Political concerns mix with personal
Unraveling calls to mind either a rope slowly coming apart, its once-unified smaller strands ceasing to work together, or a metaphorical unraveling of a puzzle, slowly piecing together a mystery until a meaning becomes clear. In their latest album The Unraveling, Drive-By Truckers explore both contradictory senses of the term by trying to describe and examine a seemingly incomprehensible political and social climate they find themselves in. Using the driving guitars, country-rock-hybrid sound their fans have come to love, the album is 42 minutes of high-energy and accessible storytelling.
The album opens with the tragic ballad “Rosemary with a Bible and a Gun” that grows more powerful upon subsequent tours through the album because of its tonal contrast but thematic harmony with the following tracks. The images in this track set the stage for the whole album: the photography of William Eggleston, parking lots alit with neon and a twenty-five-year-old on the run defined by her two possessions. The persistent piano chords push the song forward and the backing strings and ominous “oohs” reinforce the tragic “sirens’ call” that defines the story.
Besides the emotional complex “Rosemary” stands the more outwardly political anthems. “Thoughts and Prayers” call out hypocrites who respond to gun violence with “thoughts and prayers” but oppose gun control legislation. “Heroin Again” empathetically acknowledges the plight of opiate addiction. “21st Century USA” looks at the struggling small towns. The frustration at promises unfulfilled unites these songs and separate political issues. Whether it’s empty political gestures, deceitful “taste of heaven” in drug use or “working hard for shrinking pay,” the album sees people making an earnest effort but struggling nonetheless.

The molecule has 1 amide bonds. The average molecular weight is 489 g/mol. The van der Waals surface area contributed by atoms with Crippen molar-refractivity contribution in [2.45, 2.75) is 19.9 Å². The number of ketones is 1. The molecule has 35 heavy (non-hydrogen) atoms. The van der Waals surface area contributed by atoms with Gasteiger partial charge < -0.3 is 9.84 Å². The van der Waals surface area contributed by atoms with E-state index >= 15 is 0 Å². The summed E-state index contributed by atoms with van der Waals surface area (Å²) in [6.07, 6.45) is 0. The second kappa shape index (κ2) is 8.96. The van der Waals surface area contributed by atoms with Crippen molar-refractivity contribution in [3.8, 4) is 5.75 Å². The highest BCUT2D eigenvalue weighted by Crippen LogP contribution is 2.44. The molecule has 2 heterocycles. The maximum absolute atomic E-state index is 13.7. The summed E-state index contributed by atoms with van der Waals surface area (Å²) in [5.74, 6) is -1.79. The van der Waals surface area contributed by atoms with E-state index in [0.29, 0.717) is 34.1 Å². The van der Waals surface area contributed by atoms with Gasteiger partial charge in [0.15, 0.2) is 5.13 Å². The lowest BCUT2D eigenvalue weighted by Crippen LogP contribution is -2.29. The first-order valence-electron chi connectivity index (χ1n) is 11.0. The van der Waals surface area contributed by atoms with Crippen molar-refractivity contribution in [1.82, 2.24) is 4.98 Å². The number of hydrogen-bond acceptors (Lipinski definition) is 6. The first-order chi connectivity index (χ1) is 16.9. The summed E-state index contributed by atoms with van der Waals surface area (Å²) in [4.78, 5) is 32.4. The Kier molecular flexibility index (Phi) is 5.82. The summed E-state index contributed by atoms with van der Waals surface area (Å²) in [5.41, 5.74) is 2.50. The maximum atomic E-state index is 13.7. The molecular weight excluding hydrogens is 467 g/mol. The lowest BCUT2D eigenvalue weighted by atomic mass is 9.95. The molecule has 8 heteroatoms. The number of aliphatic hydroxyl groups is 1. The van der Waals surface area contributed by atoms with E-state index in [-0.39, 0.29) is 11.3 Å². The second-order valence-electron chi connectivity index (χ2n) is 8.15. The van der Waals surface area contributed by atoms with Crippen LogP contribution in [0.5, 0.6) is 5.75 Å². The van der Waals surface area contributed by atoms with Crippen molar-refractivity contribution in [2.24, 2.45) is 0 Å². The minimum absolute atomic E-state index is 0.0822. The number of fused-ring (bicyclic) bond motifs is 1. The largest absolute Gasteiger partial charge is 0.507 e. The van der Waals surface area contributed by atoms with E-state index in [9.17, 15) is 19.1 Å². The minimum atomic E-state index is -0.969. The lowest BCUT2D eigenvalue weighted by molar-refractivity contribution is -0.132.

The album sounds down-to-earth and generally relies on simple melodies and a guitar-driven sound. It is more focused on evoking the somber feeling towards the state of current events that the band evidently feels themselves in. The album is certainly timely. In 100 years, The Unraveling could serve as a collection of the most pressing American political issues of today, a reminder of what kind of uncertainty people feel right now.
The Unraveling is not all gloom. Within the message of anxiety is a feeling that there will come a change. With an album so timely, it’s important to note that the frustrations of today did not exist yesterday and will not exist tomorrow, or maybe the next day.